There’s a new second guard booth at the entrance to the long winding road leading to my three older kids’ school.

With the pouring rain (and since I was taking their three younger siblings in the car anyway), I drove them so they wouldn’t have to stand at their overcrowded bus stop. And so, although I’d attended a recent emergency meeting about school security, today I saw the booth and the preparations for a gate for the first time.

I asked the kids if the additional guard made them feel safer. About two months ago, there had been two terrorist attacks on the nearby main road. It’s about 150 meters from their school — as the vulture flies.

Then, my Israeli kids said they had seen the aftermath from their play yard. They had said that too nonchalantly, I think.

This morning, one son scoffed at the additional guard. “We’re in the middle of nowhere! How many terrorists would come by car, when they can just climb up by foot, anyway?!”

Another said, “Adding a guard and a gate will just make it slower to get into school in the morning.”

And my daughter didn’t find the topic of interest at all. She was busy looking for her sports shoes instead.

“Well, on that note,” I said with fake cheer, “have a great day at school!”

And then we all saw the most deliciously radiant rainbow. A batman call of optimism beaming from the surrounding desert hills.

A rainbow over Wadi Prat (Rivka Sade)

A rainbow over Wadi Prat (Rivka Sade)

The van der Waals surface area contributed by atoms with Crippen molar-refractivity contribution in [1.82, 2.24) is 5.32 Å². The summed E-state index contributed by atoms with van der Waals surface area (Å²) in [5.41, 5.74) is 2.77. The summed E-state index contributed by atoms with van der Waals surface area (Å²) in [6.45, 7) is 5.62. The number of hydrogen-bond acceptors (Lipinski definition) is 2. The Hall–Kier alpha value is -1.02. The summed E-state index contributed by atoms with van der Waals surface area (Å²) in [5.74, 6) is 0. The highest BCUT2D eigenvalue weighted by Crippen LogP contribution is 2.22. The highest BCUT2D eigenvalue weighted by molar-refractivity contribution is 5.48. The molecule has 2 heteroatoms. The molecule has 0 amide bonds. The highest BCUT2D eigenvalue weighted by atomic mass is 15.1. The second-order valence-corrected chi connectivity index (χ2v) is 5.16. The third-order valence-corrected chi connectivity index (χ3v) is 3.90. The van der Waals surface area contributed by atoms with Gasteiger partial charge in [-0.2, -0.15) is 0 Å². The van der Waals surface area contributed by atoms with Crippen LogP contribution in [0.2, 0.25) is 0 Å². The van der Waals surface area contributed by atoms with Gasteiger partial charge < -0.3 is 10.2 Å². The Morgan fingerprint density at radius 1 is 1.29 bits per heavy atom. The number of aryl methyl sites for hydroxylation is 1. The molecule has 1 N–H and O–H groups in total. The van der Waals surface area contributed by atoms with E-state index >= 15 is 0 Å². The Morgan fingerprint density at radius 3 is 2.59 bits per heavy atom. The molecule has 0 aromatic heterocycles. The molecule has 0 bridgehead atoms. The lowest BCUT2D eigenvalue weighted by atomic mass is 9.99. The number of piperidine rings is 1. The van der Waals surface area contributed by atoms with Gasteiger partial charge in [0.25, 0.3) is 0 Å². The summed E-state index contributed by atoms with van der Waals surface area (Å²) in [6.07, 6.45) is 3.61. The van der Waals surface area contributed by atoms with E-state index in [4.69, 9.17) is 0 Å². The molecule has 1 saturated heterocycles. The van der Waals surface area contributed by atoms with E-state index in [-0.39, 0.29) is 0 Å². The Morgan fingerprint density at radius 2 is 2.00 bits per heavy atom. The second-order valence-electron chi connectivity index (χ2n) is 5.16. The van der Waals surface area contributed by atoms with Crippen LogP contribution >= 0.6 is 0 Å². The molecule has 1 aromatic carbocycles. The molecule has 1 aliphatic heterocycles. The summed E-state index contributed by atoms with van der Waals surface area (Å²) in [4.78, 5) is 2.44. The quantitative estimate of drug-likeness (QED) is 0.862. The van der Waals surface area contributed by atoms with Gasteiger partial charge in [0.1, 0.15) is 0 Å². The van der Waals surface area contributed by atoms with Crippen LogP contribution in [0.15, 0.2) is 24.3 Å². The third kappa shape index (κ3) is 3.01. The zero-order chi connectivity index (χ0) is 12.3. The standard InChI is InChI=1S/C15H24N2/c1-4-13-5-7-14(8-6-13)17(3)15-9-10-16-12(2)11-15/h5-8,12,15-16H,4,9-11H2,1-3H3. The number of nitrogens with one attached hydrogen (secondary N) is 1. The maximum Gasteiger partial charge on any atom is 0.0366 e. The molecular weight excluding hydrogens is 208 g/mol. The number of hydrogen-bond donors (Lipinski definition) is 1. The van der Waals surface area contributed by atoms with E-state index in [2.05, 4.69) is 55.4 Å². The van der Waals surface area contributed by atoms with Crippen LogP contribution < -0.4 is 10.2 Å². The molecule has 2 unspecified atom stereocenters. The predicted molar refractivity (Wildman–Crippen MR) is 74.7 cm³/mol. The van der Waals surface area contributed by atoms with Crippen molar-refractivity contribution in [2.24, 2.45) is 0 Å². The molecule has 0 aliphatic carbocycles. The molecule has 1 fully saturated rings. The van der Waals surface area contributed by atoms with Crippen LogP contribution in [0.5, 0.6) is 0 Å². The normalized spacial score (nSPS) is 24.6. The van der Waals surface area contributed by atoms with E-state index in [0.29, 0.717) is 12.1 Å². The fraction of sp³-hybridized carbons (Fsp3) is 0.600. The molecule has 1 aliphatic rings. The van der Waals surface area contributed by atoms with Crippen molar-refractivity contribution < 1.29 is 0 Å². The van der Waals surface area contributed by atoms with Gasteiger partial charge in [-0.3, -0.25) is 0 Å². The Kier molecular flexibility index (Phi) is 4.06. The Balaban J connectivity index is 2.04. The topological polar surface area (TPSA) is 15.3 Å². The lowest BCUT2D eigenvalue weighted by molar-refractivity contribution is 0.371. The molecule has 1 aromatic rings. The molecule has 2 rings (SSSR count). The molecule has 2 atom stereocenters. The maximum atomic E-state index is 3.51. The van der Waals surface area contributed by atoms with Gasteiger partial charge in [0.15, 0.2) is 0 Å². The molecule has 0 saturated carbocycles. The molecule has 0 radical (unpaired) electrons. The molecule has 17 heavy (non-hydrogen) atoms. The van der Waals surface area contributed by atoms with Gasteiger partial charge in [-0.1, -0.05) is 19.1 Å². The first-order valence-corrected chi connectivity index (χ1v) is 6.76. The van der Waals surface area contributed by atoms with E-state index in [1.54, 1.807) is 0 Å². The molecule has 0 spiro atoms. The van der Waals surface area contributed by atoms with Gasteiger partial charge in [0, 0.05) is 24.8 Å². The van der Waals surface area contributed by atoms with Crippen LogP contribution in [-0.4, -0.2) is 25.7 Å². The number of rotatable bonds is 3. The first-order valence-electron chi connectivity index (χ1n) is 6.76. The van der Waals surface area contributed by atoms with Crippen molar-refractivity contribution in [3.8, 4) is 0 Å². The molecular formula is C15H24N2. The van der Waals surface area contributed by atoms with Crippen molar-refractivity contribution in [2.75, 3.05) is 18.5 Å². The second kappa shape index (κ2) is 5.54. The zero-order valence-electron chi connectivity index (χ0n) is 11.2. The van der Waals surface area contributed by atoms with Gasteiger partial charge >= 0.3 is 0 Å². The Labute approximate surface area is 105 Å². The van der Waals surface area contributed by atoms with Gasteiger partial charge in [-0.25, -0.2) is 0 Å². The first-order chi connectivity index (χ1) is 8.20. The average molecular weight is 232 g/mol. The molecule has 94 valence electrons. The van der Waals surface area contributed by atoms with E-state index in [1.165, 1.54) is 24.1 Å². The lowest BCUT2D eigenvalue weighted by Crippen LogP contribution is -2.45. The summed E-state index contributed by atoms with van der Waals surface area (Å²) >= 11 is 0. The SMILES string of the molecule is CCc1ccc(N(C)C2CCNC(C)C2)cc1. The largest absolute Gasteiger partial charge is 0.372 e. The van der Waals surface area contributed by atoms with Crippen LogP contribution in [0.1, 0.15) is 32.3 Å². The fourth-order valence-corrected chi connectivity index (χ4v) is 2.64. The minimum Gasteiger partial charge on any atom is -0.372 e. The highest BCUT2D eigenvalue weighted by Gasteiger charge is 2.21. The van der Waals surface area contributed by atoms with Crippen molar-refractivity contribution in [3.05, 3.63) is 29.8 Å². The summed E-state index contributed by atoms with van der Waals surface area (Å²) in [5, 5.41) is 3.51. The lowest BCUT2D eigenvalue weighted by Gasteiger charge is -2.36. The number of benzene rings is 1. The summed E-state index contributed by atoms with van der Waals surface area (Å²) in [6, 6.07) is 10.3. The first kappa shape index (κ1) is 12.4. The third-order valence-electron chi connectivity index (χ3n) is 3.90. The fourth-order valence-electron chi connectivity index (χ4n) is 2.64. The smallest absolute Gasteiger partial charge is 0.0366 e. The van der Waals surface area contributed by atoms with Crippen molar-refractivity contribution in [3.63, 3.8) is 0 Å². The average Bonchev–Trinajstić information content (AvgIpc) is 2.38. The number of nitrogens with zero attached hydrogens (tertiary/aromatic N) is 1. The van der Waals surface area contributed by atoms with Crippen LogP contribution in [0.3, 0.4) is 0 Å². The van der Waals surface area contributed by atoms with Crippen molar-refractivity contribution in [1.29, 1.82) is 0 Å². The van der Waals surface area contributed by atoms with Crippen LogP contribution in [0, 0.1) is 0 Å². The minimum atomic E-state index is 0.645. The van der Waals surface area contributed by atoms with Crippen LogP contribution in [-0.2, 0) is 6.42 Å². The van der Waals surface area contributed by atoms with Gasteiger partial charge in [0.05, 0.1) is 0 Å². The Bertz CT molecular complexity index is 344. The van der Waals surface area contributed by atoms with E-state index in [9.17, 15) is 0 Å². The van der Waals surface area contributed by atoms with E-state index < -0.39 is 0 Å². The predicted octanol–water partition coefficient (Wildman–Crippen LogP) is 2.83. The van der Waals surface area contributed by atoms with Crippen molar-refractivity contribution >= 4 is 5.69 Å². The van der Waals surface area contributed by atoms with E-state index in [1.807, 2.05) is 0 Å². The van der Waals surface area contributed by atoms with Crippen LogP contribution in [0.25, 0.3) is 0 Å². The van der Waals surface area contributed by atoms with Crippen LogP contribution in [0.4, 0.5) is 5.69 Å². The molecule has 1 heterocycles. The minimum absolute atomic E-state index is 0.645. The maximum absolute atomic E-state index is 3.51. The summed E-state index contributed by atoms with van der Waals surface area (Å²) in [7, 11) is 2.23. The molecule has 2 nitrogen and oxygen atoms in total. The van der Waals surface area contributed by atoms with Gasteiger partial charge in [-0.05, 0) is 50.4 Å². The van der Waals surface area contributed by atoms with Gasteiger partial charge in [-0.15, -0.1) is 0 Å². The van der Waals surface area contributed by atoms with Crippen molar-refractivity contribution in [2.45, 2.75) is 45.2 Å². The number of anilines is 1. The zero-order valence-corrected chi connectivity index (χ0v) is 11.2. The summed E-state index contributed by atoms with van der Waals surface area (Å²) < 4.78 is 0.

Later, in our driveway, I’m still turning the conversation over in my mind. I sit in our ginormous people mover and listen to the rain pound on the steel roof.

And as I look at the magically electric bars of color above my head, a la Tevye, I find myself thinking.

“God, you promised Noah that this rainbow would be a sign that you wouldn’t send another flood to wipe out all life on Earth. But here we are again, violent and wasteful, destroying ourselves and our world. And without even the promise of a better way, somewhere over the rainbow.”

It’s easy to be melancholy in the rain.

My six children, aged 3-12, are like a pack of wolf cubs — sometimes frolicking; sometimes in a squirming pile, nipping at each other. Clearly, I cannot even bring peace to my own homogeneous household.

Today my son turns 12 and of late I am constantly flashing forward to his impending bar mitzvah. But today I am also haunted by a 13-year-old girl who lived not far from our home, and who this weekend left her family in anger, and chose to end her life in a suicide terror attack.

And I pause.

There are several comics with aliens making the social media rounds. The aliens are asked if they’ve come to destroy the Earth. The punchline? “Why should we, when you’re doing such a good job of it yourselves.”

Today is Tu Bishvat, the new year of the trees, one of the four dates in the annual Jewish cycle the rabbis deemed ripe for renewal. A time for planting and planning for the future.

Sighing, I look up again, seeing the half-hidden remainder of my rainbow: an ephemeral vision of coexistent color that really only occasionally comes to vibrant fruition.

Again, channeling my inner milkman, I give God a little smile. And a shake of my fist.